AGORA Lombard Odier, Place Cosandey EPFL
The southern part of the EPFL Campus has seen significant mutations in recent years. The new ArtLab and Mechanical Sciences buildings were constructed, following on from the Learning Center, which proposes an accentuated relationship to the landscape and the open space of the campus. Between these buildings, the Place Cosandey remains as a leftover. This space is not articulated, and sits as the beginning of an esplanade, without spatial definition, other than that provided by the bordering buildings. The EPFL management, decided that it should be up to the students themselves to design the transformation of this generous space on campus.
Between September and November 2015, the ALICE laboratory coordinated this collaboration, in the form of a series of successive workshops. In order to present a coherent project, based on the student work, to the EPFL management, the results of each workshop were translated into comprehensive concepts. In a trans-disciplinary, trans-faculty, trans-study-cycle approach, about 30 participants engaged in an intense production of documents, drawings and models, in order to superimpose ideas along a structured process, forming the core of the design process. The project was then realized, in close collaboration between the EPFL management and services, the ALICE design research team, the engineers and the contractors. A first phase was completed in November 2016, in parallel with the ArtLab building by Kengo Kuma. The second phase of construction, with the major landscape design elements and the AGORA, began in summer 2018 and ended in March 2019.
On the scale of the landscape, the project proposes an intensified relationship between the campus and its environment and exceptional setting. It maintains and enhances the opening up of views towards the skies and horizons across the lake, and offers with the Disque-project a moment of elevation, in a close visual and bodily relationship with Lac Léman.
On the scale of the site, the project articulates the relationship between the ‘dense’ parts of the campus and the southern park-like part of the campus. Here the project plays a double role of square and urban park, acting as a node in an urban system, generously supporting simultaneous activities and movements, intertwined within the existing park system around the Learning Center.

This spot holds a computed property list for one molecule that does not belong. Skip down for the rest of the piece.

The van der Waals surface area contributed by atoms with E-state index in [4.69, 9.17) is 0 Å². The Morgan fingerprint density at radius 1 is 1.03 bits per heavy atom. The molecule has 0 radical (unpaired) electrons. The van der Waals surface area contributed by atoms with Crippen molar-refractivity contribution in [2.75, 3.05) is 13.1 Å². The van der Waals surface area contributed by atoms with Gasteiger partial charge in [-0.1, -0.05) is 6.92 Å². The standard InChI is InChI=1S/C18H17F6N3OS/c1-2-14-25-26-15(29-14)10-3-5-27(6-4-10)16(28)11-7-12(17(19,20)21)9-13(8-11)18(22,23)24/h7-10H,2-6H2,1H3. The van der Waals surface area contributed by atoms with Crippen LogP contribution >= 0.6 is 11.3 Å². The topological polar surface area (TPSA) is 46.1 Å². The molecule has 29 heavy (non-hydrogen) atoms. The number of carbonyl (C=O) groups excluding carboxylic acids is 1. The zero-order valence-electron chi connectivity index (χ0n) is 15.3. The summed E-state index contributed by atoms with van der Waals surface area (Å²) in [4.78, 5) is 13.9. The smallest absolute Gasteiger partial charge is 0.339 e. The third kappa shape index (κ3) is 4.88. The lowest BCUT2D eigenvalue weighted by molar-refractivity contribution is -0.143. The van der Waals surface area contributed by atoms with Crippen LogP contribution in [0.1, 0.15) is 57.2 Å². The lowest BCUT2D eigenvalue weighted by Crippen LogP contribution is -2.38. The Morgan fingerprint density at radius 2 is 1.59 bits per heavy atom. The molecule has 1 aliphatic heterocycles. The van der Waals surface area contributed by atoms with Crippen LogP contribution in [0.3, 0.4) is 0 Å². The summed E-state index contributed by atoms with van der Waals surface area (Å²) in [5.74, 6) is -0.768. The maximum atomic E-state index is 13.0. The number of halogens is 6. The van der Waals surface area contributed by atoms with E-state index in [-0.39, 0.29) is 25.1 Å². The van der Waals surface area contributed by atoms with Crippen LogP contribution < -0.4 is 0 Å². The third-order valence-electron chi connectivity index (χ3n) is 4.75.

The square itself is conceived as a Supersurface; it supports all the movements, activities and events, and it correlates between the recently constructed buildings, their different surroundings and their levels. Moments of intensity articulate the space of the square, and propose a diverse rhythm, another exposure to the space, and a certain intimacy. These moments play with the square’s horizon and the strong presence of the growing vegetation– in order to exist adjacently to the flux of movements, which are becoming places of encounter and co-presence. Each of these moments have a unique relationship with movement and the surrounding horizons, as a result of their proportions and materiality. The soft contact with the attentively sanded concrete seating, or the color of the flowers in front of the diverse buildings, have been thought about with the same care as the articulation of movement at a larger scale, which now seem to reverberate off one another.
The square has become an active place for everyday activities. The food-strip at the Parvis, in the north, has led to a weekly rhythm of small businesses and food trucks, selling meals and beverages, across cultural boundaries. Students and visitors are using the square and its surroundings as a place of leisure, exchange and play. On the other end of the scale, the square is home to large-scale events such as the Balélec, a yearly electronic music festival, drawing 15,000 people over one evening.
As a public space, also visited by large numbers of families and Lausanne citizens, the project for the Place Cosandey embodies the objectives of the future EPFL campus; it inscribes itself into the Open Campus Initiative and responds to the newly launched Resilient Campus endeavor. It is a project conceived and lived by all. Open to the citizens and becoming part of a collective imagery, it has grafted itself into the existing potential of the EPFL campus and its surrounding environment. In its thoroughly urban nature as a place of exchange and sharing, it projects a timely spatial figure, as an expression of the future missions of research and education in our society.
The Agora was inaugurated on the 18th march together with the launch of the new EPFL logo.
ALICE TEAM : Dieter Dietz, Daniel Zamarbide, Arthur Blanc, Laurent Chassot, Aurélie Dupuis, Alexa den Hartog, Rudi Nieveen, Camille Vallet
STUDENTS : Antoine Amphoux, Guillaume Bland, Marta Martinez-Camara, Louis Chabod, Titouan Chapouly, Yannick Claessens, Benoit Cousin, Hanna Elatifi, Justine Estoppey, Rodolphe Farrando, Jasmine Florentine, Bastien Horn, Bastian Marzoli, Thibaut Menny, Francesco Montresor, Javier Perez, Mikaël Sachs, Yann Salzmann, Eda Senn, Emmanuelle Vernet
SPONSOR : Foundation Lombard Odier
ENGINEER : INGENI Ingénierie Structurale
CLIENT : EPFL
GENERAL CONTRACTOR : MARTI Construction SA
CONSTRUCTION COMPANY : AMAUDRUZ Électricité, BAUDAT Pépinières, FORMAT-PAYSAGE Paysagiste, INGPHI Concepteurs d’ouvrages d’art, JAKOB Rope Systems, L’ATELIER DU PAYSAGE Paysagiste, REMUND Holzbau, SOTTAS Construction métallique, SRG Ingénieurs sécurité
PHOTOS : © Dylan Perrenoud / ALICE EPFL, © Alain Herzog / Mediacom EPFL
Lien presse :
Lien photos : https://mediatheque.epfl.ch/album/1385